NASENI Alerts Nigerians On Importation Of Substandard Solar Electricity Products  

Executive vice chairman of the National Agency for Science and Engineering Infrastructure (NASENI), Prof. Mohammad Sani Haruna, has drawn Nigerians’ attention to the growing importation of sub-standard solar electricity products into the country.

Haruna said it was unhealthy for the economy and the citizens as over 80 percent of such products being sold to Nigerians were overrated leading to system failure.

He therefore appealed to the Tertiary Education Trust Fund (TETFund) to begin a five-year programme of retooling tertiary education workshops and laboratories nationwide with appropriate equipment.

The agency boss who spoke at the closing ceremony of NASENI Skill Acquisition Training and Youth Empowerment in Awka, the Anambra State capital at the weekend, declared that there can be no industrial development without a skilled workforce.

He said, “Solar system electric power supply is no longer news but part of the energy mix to meet the challenge of power shortage. Solar electricity is expensive and because of demand and limited know-how, all kinds of sub-standard products find their way into our market.

“NASENI has sampled many imported modules available in our markets and measured their exact output and can authoritatively state that over 80 percent of what is sold to Nigerians are overrated leading to system failure.

“NASENI’s manufacturing plant in Karshi has doubled its capacity to 21mw per annum and will be 50mw before the end of 2023 God willing,” he said.

Haruna said why the solar electricity system has either been failing or does not last in the country.

According to him, “Solar energy or solar electricity supply and power installation are different from electric power installation. An Expert in Electrical Installation who can “wire” a few lighting points and socket outlets is not necessarily qualified to install solar power supply. There is no ‘Do it yourself’ component in solar electricity. Technicians must be trained and be retrained for knowledge update.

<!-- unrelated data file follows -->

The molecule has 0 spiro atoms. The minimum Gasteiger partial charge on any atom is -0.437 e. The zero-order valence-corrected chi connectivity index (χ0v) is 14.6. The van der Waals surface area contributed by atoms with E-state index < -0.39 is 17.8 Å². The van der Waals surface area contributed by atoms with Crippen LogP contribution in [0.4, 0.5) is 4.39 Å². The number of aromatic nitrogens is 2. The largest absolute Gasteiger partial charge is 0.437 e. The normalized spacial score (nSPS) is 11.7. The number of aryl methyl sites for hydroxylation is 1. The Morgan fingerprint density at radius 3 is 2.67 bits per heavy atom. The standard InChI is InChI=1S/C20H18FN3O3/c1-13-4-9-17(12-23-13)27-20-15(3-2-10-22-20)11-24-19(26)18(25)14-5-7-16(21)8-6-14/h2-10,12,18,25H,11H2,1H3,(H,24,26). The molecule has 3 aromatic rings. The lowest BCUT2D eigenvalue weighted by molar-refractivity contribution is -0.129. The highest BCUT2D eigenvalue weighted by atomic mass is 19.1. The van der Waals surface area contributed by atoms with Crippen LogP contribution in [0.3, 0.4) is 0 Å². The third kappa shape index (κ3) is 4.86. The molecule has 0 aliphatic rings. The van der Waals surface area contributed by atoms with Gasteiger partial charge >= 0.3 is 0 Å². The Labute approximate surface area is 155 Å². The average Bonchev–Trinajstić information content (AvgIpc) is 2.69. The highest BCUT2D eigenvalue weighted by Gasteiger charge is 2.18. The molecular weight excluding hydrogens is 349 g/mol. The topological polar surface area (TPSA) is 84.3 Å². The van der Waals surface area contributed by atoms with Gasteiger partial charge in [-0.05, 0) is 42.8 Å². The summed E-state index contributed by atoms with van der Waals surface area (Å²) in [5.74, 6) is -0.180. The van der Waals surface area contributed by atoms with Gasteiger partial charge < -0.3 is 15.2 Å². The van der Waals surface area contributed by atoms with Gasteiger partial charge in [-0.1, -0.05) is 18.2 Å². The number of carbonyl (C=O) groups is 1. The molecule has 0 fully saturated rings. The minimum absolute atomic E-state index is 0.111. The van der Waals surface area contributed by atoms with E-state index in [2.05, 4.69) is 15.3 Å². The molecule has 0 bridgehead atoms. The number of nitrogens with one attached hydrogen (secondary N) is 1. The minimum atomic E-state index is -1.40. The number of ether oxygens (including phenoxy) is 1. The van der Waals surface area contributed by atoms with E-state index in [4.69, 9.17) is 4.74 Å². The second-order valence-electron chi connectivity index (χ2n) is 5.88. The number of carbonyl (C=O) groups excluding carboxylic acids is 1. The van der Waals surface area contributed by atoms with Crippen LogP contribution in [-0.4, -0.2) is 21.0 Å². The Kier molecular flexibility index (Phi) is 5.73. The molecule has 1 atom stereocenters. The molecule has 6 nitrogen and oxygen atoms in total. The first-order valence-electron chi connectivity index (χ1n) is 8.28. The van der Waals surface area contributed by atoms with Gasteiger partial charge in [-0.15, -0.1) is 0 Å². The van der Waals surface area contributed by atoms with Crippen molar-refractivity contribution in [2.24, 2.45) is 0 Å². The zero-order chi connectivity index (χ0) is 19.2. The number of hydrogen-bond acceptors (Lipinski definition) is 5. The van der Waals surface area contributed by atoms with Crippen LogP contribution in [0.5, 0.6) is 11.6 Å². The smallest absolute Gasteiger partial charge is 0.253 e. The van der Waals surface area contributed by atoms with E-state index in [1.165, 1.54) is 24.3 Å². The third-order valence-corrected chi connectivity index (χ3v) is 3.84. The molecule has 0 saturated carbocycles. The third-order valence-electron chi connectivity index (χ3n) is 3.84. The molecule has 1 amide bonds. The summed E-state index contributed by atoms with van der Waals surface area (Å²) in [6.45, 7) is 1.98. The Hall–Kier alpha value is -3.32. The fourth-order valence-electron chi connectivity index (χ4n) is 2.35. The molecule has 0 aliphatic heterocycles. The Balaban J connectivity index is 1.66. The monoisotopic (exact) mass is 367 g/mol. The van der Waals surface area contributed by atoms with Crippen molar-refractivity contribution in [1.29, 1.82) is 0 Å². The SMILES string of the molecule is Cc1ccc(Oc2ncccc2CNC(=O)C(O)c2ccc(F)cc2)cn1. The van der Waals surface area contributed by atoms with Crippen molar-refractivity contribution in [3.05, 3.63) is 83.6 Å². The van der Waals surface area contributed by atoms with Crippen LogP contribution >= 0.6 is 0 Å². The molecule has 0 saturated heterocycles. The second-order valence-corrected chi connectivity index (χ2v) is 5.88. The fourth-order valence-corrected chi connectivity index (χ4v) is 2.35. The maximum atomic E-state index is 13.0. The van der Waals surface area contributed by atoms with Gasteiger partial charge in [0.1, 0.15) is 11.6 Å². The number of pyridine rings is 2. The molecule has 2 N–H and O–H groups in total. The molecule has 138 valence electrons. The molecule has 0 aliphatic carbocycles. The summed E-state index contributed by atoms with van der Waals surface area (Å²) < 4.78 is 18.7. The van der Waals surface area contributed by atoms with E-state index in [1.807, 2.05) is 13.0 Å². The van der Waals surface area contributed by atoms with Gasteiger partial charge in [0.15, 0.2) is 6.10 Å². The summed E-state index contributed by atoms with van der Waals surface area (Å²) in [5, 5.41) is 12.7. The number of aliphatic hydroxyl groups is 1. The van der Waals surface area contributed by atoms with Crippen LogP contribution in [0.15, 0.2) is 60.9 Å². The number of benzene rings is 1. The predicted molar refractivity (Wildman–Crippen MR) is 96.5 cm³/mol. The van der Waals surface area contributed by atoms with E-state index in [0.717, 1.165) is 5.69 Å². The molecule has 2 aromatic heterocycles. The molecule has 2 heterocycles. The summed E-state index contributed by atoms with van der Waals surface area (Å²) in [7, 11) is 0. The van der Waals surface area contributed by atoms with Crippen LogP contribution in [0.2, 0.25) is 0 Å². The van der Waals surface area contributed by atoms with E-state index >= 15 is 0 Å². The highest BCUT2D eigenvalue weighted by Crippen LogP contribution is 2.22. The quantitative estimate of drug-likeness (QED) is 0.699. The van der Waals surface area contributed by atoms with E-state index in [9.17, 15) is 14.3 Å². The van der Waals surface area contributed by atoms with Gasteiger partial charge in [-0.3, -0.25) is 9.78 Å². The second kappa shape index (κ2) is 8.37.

“Failure to acquire skill and training for solar electricity supply is the root cause of most failed solar installations across the country. This is frustrating and discouraging to consumers, some of whom are considering the popular solar system as a myth instead of a reality.

“Some installations are a failure even before commissioning. No two solar systems installations are exactly the same even of the same size and capacity. Load survey, computation and analysis are on case-by-case basis.

In line with development in other parts of the world, the Executive Vice Chairman asked the Tertiary Education Trust Fund (TETFund) to put in place a five-year programme to retool workshops in the nation’s higher institutions.

He also recommended a compulsory skill acquisition course for varsity undergraduates, students of polytechnics and colleges of education.

He said there must be a modification or a substitute of the Entrepreneurship Programme of Tertiary Education that is of limited impact.

He said there can be no industrial development in any nation without a skilled workforce.

“Compulsory skill acquisition course is needed as integral part of tertiary education curriculum of National University Commission (NUC), the National board for Technical Education (NBTE) and the National Commission for Colleges of Education (NCCE) as a modification or substitute of Entrepreneurship Programme of Tertiary Education that is of limited impact.

“There can be no industrial development without a skilled workforce. We cannot continue to import machines, men and other equipment and in fact value added raw material for our industries and aspire for an industrial economy. Skilled Nigeria is most important of all components of a knowledge-based economy.

On the ongoing training of youths and artisans in the six geopolitical zones, Haruna said President Muhammadu Buhari designed it to “create a unique pathway to aggregate local inventors and innovators.

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